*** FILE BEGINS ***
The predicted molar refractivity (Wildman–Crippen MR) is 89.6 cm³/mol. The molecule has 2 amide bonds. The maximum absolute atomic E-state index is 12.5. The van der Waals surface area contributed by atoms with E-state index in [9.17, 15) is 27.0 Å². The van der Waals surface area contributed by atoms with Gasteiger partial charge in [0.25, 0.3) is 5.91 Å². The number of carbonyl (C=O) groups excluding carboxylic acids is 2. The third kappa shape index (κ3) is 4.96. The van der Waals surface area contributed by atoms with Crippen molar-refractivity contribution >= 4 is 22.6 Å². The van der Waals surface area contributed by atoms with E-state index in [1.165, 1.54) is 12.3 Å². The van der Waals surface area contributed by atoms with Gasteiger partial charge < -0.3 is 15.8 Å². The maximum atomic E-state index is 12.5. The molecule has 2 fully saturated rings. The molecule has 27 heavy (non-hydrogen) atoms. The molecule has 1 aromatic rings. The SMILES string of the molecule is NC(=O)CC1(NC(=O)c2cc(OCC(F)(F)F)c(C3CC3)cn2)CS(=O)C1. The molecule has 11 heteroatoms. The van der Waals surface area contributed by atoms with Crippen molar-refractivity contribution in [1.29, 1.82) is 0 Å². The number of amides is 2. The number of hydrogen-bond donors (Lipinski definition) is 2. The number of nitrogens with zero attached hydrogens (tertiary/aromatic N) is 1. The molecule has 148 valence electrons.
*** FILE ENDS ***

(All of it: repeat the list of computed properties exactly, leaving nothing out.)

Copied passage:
The predicted molar refractivity (Wildman–Crippen MR) is 89.6 cm³/mol. The molecule has 2 amide bonds. The maximum absolute atomic E-state index is 12.5. The van der Waals surface area contributed by atoms with E-state index in [9.17, 15) is 27.0 Å². The van der Waals surface area contributed by atoms with Gasteiger partial charge in [0.25, 0.3) is 5.91 Å². The number of carbonyl (C=O) groups excluding carboxylic acids is 2. The third kappa shape index (κ3) is 4.96. The van der Waals surface area contributed by atoms with Crippen molar-refractivity contribution >= 4 is 22.6 Å². The van der Waals surface area contributed by atoms with E-state index in [1.165, 1.54) is 12.3 Å². The van der Waals surface area contributed by atoms with Gasteiger partial charge < -0.3 is 15.8 Å². The maximum atomic E-state index is 12.5. The molecule has 2 fully saturated rings. The molecule has 27 heavy (non-hydrogen) atoms. The molecule has 1 aromatic rings. The SMILES string of the molecule is NC(=O)CC1(NC(=O)c2cc(OCC(F)(F)F)c(C3CC3)cn2)CS(=O)C1. The molecule has 11 heteroatoms. The van der Waals surface area contributed by atoms with Crippen molar-refractivity contribution in [1.29, 1.82) is 0 Å². The number of amides is 2. The number of hydrogen-bond donors (Lipinski definition) is 2. The number of nitrogens with zero attached hydrogens (tertiary/aromatic N) is 1. The molecule has 148 valence electrons.